A blog post by Cumberland Lodge Scholar, Kristin O'Donnell, on our Cumberland Conversation with Arabella Dorman
On 17 October 2019, the internationally-acclaimed war artist Arabella Dorman joined our Chief Executive, Edmund Newell, for a Cumberland Conversation about her life and work.
Arabella has worked as an officially-accredited war artist for over a decade, documenting the effects of war and conflict in Iraq and Afghanistan, and more recently portraying the human impact of conflict on civilians and refugees in Syria, Palestine, Gaza, Lebanon and across Europe.
As a Cumberland Lodge Scholar, I get the opportunity to meet a wide range of people who work to promote more peaceful and inclusive societies. My doctoral research explores the politics of war memory, focusing on how it is depicted and commemorated through art, so I was particularly looking forward to this event, and to meeting Arabella.
The human story
Reflecting on her role of the war artist, Arabella spoke about how the still image can powerfully convey the human story. Although her paintings depict global conflicts, her training as a portrait artist imbues her work with an intimate quality, capturing moments of human vulnerability and strength in extraordinary circumstances.
At the heart of Arabella’s work is an attempt to redefine our understandings of ‘the other’. I was deeply struck by a story she recounted during this Conversation, about a painting of a group of young girls who were dancing in Afghanistan and who asked her to ‘tell them, when you go home, that we are girls who love to dance, that this is not just a land of men with beards and guns.’
Arabella’s work is enriched by her ability to tell individual stories and to represent the human face of conflict.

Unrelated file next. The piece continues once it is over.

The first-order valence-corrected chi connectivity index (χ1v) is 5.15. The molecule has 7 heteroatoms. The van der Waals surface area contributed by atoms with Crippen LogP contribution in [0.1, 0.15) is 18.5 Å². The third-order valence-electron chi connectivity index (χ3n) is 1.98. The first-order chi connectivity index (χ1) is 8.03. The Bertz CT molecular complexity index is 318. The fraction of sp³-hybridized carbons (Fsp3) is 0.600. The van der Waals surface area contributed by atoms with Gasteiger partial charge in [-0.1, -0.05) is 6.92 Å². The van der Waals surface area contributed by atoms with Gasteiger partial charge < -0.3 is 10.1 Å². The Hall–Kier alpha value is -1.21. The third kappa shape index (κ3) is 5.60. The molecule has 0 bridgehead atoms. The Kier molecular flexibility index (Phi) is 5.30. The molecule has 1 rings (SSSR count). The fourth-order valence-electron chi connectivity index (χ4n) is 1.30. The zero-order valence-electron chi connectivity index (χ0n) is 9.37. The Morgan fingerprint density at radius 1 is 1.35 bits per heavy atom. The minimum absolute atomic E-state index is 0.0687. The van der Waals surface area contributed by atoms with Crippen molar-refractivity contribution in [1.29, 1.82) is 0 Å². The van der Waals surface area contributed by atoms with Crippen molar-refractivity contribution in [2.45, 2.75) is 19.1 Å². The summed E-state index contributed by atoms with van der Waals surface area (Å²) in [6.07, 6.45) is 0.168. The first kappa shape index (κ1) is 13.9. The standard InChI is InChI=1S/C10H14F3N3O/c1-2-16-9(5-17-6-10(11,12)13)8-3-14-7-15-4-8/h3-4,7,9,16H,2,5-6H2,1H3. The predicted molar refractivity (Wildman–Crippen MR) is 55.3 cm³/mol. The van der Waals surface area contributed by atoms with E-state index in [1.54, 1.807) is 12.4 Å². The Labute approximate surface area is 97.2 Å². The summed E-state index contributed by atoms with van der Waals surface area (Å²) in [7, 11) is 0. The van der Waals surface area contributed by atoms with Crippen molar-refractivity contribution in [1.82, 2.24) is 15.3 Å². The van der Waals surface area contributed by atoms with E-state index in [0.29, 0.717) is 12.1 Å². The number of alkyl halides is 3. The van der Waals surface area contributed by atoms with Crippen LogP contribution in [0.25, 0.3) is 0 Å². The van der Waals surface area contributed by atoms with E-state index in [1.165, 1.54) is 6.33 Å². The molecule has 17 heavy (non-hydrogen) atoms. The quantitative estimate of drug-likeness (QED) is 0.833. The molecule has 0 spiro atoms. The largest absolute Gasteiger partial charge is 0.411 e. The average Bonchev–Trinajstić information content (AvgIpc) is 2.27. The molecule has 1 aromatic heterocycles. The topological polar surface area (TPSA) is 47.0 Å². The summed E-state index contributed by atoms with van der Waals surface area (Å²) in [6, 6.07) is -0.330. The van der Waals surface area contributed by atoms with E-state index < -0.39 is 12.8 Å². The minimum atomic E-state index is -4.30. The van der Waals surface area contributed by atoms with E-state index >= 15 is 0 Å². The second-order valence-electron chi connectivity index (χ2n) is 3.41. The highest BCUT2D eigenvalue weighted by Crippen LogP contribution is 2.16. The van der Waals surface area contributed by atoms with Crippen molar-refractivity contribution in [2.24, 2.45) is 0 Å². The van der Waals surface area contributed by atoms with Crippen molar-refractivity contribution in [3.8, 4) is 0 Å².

One of her works that I found the most striking was Suspended, an aerial sculpture made up of 1,400 items of clothing that had been discarded by refugees as they arrived in Europe, fleeing conflict. This installation is part of a series of works that seeks to highlight the humanitarian consequences of forced displacement.
Described by Arabella as ‘a series of intimate portraits through clothes’, Suspended literally asks the viewer to put themselves in the shoes of those fleeing conflict. It is lit by a central orb, which grows brighter as it ‘seeks to represent the light of hope by which a refugee travels’, and ‘the light within our own selves that will validate that hope’, but grows darker to near-complete darkness ‘to remind us of the darkness that we leave our fellow human beings in, should we turn our backs and ignore that plight.’
When asked about what she felt feel we can learn from her experiences of war, to help protect and promote more peaceful and inclusive societies, Arabella spoke about the power that art has to evoke empathy in the viewer.
Echoing Pope Francis’s warning about the ‘globalisation of indifference’, Arabella warned that ‘turning our backs on these children is not only a tragedy, but also incredibly dangerous.’
A podcast I recorded with Arabella during her visit to Cumberland Lodge is also available to listen to here.